Sunday, November 16, 2008

Another week in November and news from Havana, Zagreb, Belgrade, Switzerland and Helsinki and stories about other places.

Suzy working at the Instituto del Frío
Hi again

We are now well into November and soon it will be Christmas and we will be off on our wonderful trip to India. But actually before that we will be visiting another part of the world, Stockholm again. I’ll be there for the annual Communications Kick-off (a bit strange having a kick off at the end of the year) and will, of course, be taking Eladio with me. Being the end of November I can only imagine it being dark, cold and probably wet but that should not deter the Anglo Saxan in me.

Regarding India, I sort of thought all the plans were finalised and hotels booked but Raju, the owner of the travel agency, Incredible Real India we are using and which comes highly recommended by friends and specialises in tourists from Spain, has yet again changed one of the hotels, this time in Jaipur. This seems to happen on a weekly basis and I am faced with a choice of 3 new hotels to choose from because yet again the original one is now fully booked owing to the fact that December is apparently the high season. Had we known, I think we would have gone at another time of the year. So there you have me, nearly a specialist in consulting Trip Advisor.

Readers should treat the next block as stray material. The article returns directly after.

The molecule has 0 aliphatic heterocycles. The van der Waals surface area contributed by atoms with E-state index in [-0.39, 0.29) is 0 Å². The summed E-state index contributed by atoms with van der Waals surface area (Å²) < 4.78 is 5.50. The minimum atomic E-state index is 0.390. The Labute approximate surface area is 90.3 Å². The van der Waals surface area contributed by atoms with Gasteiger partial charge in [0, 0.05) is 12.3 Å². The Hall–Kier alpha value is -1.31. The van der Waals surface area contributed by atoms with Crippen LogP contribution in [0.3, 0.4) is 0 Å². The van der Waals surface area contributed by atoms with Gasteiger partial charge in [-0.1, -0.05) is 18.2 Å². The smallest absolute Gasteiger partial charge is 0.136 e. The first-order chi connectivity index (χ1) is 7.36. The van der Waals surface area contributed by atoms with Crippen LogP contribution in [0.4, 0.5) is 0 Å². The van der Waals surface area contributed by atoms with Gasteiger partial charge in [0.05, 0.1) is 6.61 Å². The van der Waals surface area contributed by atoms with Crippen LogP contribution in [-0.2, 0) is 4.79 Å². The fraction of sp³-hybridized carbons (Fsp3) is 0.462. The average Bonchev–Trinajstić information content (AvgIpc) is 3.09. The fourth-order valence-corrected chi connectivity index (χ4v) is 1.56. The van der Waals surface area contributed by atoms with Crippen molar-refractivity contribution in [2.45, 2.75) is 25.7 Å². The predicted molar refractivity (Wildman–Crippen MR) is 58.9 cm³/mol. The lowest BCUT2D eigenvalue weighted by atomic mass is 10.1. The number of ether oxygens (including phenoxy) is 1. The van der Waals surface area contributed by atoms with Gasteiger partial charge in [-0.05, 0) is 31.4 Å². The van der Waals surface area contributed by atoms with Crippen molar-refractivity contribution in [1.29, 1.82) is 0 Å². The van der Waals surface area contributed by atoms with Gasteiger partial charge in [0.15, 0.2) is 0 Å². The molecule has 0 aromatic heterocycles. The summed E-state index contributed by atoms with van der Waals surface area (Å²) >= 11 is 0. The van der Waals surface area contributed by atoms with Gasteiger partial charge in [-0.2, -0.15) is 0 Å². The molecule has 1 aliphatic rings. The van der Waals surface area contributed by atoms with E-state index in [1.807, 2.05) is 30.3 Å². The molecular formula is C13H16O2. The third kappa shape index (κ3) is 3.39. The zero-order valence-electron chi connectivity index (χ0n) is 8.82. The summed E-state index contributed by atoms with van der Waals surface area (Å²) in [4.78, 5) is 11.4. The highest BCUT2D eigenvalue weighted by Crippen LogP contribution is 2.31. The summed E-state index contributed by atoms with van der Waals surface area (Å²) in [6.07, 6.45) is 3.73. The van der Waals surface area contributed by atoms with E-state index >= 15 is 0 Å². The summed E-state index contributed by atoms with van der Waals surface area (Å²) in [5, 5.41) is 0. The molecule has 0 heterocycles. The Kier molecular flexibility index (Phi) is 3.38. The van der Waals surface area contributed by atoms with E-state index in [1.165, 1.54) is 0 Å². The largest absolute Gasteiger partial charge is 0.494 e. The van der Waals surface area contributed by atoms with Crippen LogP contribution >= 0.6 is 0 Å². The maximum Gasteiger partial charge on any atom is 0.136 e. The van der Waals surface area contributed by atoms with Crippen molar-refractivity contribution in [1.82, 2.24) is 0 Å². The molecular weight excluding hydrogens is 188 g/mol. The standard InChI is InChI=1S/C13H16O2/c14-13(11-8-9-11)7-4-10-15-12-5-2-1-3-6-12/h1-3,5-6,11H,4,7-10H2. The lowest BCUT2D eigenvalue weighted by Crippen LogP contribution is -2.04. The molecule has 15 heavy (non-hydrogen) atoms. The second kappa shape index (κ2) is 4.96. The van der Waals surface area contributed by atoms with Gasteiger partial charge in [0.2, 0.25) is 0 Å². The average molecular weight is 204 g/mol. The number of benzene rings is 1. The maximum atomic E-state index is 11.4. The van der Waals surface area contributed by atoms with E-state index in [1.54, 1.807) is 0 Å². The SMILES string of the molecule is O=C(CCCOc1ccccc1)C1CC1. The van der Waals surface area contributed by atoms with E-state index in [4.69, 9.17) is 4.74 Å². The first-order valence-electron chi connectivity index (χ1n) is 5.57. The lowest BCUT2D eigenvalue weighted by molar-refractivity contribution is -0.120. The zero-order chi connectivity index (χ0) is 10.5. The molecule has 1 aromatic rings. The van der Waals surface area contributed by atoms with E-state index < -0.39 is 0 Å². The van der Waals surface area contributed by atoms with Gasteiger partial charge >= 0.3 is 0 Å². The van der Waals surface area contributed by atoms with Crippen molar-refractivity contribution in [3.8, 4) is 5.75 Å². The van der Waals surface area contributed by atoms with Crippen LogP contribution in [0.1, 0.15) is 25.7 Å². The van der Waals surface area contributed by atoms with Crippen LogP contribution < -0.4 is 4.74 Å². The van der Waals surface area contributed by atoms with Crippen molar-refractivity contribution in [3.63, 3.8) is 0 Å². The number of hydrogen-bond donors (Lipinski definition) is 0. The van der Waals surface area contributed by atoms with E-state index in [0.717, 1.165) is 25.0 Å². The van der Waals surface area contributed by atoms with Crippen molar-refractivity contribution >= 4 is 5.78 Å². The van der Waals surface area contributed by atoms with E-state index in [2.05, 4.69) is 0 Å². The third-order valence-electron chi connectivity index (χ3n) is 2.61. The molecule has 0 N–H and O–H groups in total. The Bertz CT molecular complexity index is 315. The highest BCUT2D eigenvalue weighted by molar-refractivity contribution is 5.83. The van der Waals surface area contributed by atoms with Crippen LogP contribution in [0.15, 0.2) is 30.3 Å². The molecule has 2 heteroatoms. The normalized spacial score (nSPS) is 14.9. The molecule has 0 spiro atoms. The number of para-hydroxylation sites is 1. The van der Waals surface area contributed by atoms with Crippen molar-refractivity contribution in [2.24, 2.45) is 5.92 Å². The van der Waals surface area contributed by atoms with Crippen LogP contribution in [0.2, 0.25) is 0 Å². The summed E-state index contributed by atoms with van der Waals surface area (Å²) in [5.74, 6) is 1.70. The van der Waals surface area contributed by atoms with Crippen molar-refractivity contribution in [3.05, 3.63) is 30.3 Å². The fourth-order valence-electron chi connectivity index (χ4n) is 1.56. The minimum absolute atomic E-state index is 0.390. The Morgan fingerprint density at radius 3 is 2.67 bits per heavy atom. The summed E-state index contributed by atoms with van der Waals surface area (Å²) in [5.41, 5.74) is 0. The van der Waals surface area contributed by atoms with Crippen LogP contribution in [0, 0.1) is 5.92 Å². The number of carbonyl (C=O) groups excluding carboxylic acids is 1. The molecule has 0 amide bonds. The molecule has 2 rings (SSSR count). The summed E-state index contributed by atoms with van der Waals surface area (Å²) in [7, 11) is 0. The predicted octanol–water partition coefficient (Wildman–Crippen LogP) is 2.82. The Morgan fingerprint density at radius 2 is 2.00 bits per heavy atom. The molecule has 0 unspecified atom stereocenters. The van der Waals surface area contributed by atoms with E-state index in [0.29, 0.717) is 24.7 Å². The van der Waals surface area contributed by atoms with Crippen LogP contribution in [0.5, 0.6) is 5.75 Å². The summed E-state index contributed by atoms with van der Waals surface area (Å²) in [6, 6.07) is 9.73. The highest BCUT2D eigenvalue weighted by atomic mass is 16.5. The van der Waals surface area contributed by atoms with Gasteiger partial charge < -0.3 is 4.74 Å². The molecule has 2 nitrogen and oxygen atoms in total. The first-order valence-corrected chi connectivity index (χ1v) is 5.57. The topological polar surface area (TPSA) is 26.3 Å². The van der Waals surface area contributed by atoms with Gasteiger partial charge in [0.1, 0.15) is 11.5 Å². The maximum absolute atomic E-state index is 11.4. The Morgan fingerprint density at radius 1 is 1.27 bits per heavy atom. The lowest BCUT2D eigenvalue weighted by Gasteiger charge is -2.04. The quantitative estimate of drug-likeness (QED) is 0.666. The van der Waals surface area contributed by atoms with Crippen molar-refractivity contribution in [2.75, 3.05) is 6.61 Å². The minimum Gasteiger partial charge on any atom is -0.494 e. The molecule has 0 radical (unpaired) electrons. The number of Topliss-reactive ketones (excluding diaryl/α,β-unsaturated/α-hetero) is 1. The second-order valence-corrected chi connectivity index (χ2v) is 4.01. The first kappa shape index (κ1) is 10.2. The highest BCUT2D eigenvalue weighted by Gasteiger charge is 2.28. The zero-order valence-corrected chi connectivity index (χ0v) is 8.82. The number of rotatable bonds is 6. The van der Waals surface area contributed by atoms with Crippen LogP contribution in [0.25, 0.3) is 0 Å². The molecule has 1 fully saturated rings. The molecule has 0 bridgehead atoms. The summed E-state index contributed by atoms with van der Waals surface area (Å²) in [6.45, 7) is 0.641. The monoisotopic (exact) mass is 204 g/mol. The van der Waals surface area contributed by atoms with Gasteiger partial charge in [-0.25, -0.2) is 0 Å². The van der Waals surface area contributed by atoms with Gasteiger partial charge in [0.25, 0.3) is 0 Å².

Talking about “foreign” destinations, this week has been a week of news from abroad. News from Havana is always news from our newly found cousin, Rosy. We correspond quite often and this week she was very worried about the “Paloma” hurricane which thankfully didn’t do as much damage as predicted.